I heard this quote yesterday on a podcast I was listening to about beliefs and thinking patterns. And, it got me thinking about my life.
Being a high-achiever and a high-performer, I have always struggled with quenching my insatiable need for accomplishment and achievement. When I was in high school, I would aim for top grades. When I completed high school, I was aiming for the best colleges. Later on, I was always rushing behind the best universities, the best companies to work for, the best paychecks, and the best projects. You get the point. And trying to satisfy my quench for achievements, I would often burn the midnight oil, pulling out all nights, and even canceling family plans. Getting myself killed over a project was considered a badge of honor.
Well, I would say that partly it’s my culture to blame and partly it’s the whole environment we have created for ourselves in this world today. Being Asian, our culture promotes a mindset of achievements as a source of one’s identity and credibility. And that kept us (especially me) in a perpetual loop of self-doubt. Secondly, today we are living in a world where we are constantly doing or chasing something. We have created a global culture of perpetual doing and drivenness. The world celebrates the idea of a workaholic.
Now thinking out loud, I still feel my Asian culture has slightly more influence on this. Growing up, when I would come home to my parents with my grade card, the first question they would ask is, “Who came first in class?”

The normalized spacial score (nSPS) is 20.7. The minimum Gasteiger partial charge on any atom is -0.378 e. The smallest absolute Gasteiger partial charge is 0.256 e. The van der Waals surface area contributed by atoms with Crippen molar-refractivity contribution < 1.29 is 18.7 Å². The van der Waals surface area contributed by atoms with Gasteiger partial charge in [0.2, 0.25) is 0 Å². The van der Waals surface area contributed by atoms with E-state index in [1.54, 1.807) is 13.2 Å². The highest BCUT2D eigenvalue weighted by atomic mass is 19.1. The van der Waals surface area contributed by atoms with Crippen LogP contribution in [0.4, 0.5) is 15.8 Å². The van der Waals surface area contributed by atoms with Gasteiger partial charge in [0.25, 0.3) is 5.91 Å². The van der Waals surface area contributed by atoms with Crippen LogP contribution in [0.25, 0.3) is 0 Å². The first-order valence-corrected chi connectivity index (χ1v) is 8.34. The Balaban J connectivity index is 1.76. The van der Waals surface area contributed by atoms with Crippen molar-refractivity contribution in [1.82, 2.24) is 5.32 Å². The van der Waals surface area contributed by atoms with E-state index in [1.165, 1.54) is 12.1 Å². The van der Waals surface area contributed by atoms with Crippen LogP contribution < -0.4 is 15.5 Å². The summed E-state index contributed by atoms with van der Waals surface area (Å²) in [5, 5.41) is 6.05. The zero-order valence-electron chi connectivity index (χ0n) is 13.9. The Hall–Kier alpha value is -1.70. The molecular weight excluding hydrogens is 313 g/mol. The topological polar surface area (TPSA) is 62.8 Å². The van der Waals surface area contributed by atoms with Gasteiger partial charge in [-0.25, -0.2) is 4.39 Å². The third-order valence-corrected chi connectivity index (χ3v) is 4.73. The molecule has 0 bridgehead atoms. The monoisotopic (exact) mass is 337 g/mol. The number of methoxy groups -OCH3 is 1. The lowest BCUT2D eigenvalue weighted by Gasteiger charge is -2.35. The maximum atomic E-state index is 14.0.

We are wired to believe that we are a series of achievements. And that’s what puts us in a constant “doing” mode. This, in turn only serves to confirm our view that we are not the kind of person we feel we need to be in order to be happy. I recently came across an interesting piece of research, done in 2014 by Timothy Wilson, a social psychologist at the University of Virginia et al. The researchers found that between doing nothing for 6 to 15 minutes and giving themselves mild electric shocks, a significantly large pool of participants chose the latter (administer mild electric shocks) instead of being left alone with their thoughts.
Okay – there is nothing wrong with “doing.” It works as a brilliant strategy for solving problems and working on goals. It also underlies many of our reactions to everyday emotional experiences. But, there’s also a reason we are called human “beings.” It’s not easily conveyed in words, yet, in many ways, it is the opposite of this driven–doing mode. It is the difference between creating linear action plans vs taking inspired action. “Being” puts you in the zone of acceptance and gratitude, instead of constantly monitoring and evaluating.
When I evolved from my corporate career into being a coach, I started realizing this difference more profoundly. In this “being” mode, there’s a sense of freedom and freshness and more possibility around your life than you may have imagined possible.
Bottom line: The argument is not about “doing” vs “being.” I am trying to convey my point on “doing” and “being.” But, sadly, in our frenzied world, our focus is solely on “doing.”
I am a human being. I am not just a human doing.
Ponder on that for a second. What are your thoughts on this? How do you feel about “being”? How would you balance “doing” and “being” in this journey of being human?